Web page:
Governor John de Jongh recently informed the prime minister of Grenada, Dr Keith Mitchell, “with great pride” that the United States Virgin Islands has endorsed the Caribbean Challenge Initiative (CCI) and is prepared to sign the CCI Leaders Declaration. The CCI was launched in 2008, with the support of The Nature Conservancy, in order to promote greater regional leadership in protecting and preserving the Caribbean’s coastlines and harbors. The U.S. Virgin Islands has now committed to conserving at least 20 percent of marine and coastal environments in national marine protected systems by 2020, and to creating a conservation trust fund dedicated solely to the management of the protected systems.
Countries and jurisdictions that are already participating in the CCI are Antigua and Barbuda, The Bahamas, British Virgin Islands, Dominican Republic, Grenada, Jamaica, Puerto Rico, St Kitts and Nevis, St Lucia, and St Vincent and the Grenadines.
De Jongh stated in his letter to Mitchell, who was co-host of the summit of Caribbean political and business leaders held in May of 2013, that attendance at the summit gave the government of the US Virgin Islands “an opportunity to see the alignment of the CCI’s regional initiative alongside our own ambitions for conservation, effective management and innovative financing.”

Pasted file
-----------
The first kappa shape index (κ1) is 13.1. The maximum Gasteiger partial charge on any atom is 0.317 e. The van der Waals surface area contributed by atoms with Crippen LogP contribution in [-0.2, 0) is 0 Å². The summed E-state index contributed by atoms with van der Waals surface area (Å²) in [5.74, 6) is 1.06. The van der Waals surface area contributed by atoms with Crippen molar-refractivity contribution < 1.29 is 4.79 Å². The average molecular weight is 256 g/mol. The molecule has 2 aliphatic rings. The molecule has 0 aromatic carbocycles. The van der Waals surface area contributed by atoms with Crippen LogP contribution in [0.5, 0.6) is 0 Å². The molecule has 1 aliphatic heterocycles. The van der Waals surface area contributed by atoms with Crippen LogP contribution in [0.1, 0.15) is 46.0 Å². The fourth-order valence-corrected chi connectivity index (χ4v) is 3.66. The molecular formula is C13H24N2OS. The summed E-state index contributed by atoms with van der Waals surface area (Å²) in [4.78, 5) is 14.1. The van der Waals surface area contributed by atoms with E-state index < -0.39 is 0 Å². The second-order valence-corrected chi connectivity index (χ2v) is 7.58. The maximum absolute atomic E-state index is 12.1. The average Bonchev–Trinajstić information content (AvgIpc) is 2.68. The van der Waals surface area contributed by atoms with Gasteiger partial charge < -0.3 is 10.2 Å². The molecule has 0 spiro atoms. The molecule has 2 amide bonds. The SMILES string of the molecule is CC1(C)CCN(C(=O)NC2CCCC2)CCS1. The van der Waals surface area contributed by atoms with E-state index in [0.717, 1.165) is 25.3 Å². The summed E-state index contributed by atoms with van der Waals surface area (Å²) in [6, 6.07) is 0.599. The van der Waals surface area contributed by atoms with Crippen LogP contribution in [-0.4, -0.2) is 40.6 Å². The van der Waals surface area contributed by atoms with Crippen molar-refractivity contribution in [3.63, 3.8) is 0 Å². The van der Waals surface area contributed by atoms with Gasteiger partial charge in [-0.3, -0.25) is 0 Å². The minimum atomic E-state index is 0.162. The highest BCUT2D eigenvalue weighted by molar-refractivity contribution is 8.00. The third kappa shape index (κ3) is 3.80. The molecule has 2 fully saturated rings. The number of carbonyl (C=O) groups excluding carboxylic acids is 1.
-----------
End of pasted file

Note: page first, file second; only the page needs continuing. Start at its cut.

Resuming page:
He mentioned that the “USVI has made significant progress towards the conservation of our marine and coastal environment” since the summit. Currently the territory meets the requirements to protect 20 percent of marine ecosystems through “existing federally and locally-managed national monuments, marine parks, marine reserves and sanctuaries.”
He remarked, “We know that more effort is needed in this area and anticipate that participation in the CCI can assist the territory to overcome resource challenges to providing effective management of our coastal areas.”
[. . .] Additional commitments made by the US Virgin Islands for the Caribbean Challenge Initiative include: continue the USVI Coral Reef Initiative for sustainable management and protection of coral reef ecosystems and fisheries; accelerate the transition to alternative energy sources and reach a goal of 60 percent reduction in fossil fuel-based consumption by 2025; and increase enforcement of protected areas. [. . .]
Also see the original announcement at http://www.governordejongh.com/blog/2014/08/caribbean-challenge.html